The 1910 disappearance of a rich young socialite

On December 10, 1910, Dorothy Arnold was just another 25-year-old Upper East Side heiress.

In six weeks, she’d be the most famous missing woman in New York City.

Wearing a tailored blue coat and stylish black velvet hat, Dorothy, a Bryn Mawr grad, left her parents’ home at 108 East 79th Street to shop for a gown at a Fifth Avenue department store.

After running into a friend and chatting about an upcoming society function, no one saw her again.

It was unlike Dorothy to just take off; she was known as a stable young woman making a go at a career as a writer.

“The Arnold family, eager to avoid scandal, kept the disappearance a secret from both the press and the police for six weeks, drafting private detectives instead,” wrote Andrew Roth in Infamous Manhattan.

By late January, when no trace of Dorothy turned up, they went public. Immediately, journalists dug up dirt.

Dorothy was having an affair with a Philadelphia man, but he claimed to know nothing of her whereabouts.

After thousands of dollars were spent looking for her and years passed, the case went cold.

“Various rumors claim that she died during an abortion, that she fell overboard from a ferryboat, or that her parents had banished their pregnant daughter to Switzerland,” wrote Roth. “Her disappearance remains a complete mystery.”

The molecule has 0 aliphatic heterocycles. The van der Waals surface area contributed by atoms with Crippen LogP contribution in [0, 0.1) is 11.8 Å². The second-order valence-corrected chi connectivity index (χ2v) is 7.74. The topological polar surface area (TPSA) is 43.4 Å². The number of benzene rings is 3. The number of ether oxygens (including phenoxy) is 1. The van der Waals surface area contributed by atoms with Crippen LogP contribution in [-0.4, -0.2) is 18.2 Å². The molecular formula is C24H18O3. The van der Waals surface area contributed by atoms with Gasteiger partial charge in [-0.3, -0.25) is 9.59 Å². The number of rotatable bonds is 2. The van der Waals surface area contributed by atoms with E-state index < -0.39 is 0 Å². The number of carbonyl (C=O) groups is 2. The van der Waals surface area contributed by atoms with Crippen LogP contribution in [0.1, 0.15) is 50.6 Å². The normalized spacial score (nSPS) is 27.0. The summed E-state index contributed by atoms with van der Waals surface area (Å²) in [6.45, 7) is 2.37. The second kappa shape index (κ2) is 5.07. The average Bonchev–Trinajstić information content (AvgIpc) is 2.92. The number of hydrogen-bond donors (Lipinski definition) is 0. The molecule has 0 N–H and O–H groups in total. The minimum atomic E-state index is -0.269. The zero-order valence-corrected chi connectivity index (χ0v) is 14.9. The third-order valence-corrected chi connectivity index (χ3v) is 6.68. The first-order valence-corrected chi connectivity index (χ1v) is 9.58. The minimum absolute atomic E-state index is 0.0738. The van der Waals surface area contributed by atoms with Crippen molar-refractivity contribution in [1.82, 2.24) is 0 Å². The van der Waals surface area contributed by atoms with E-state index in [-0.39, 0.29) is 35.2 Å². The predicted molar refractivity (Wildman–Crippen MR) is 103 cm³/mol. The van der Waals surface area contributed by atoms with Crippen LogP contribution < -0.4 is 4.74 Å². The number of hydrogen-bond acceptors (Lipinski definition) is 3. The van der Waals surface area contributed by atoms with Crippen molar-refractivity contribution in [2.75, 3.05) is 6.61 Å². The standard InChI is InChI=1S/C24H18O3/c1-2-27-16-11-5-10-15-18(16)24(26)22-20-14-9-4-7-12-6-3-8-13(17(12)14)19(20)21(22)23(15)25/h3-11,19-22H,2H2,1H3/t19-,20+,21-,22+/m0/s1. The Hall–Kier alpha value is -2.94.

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5 Responses to “The 1910 disappearance of a rich young socialite”

  1. Eric Veritas Blair Says:

    Aliens!

  2. Dorothy Arnold Says:

    She ran away!

    • Alaina Says:

      What makes you think that???…??.Actually,you might be right since she was pregnant and not married and supposedly had an abortion…maybe as a socialite and a prominent family,they were probably embarrassed and felt that she shamed the family name…I don’t know,it’s just a theory…

  3. Deborah Turner Says:

    This story fascinates me. I think she was murdered, but by whom, is the question. I’d be taking a really close look at the family.

  4. ephemeralnewyork Says:

    It’s an intriguing case and I’m surprised it’s not more well known.

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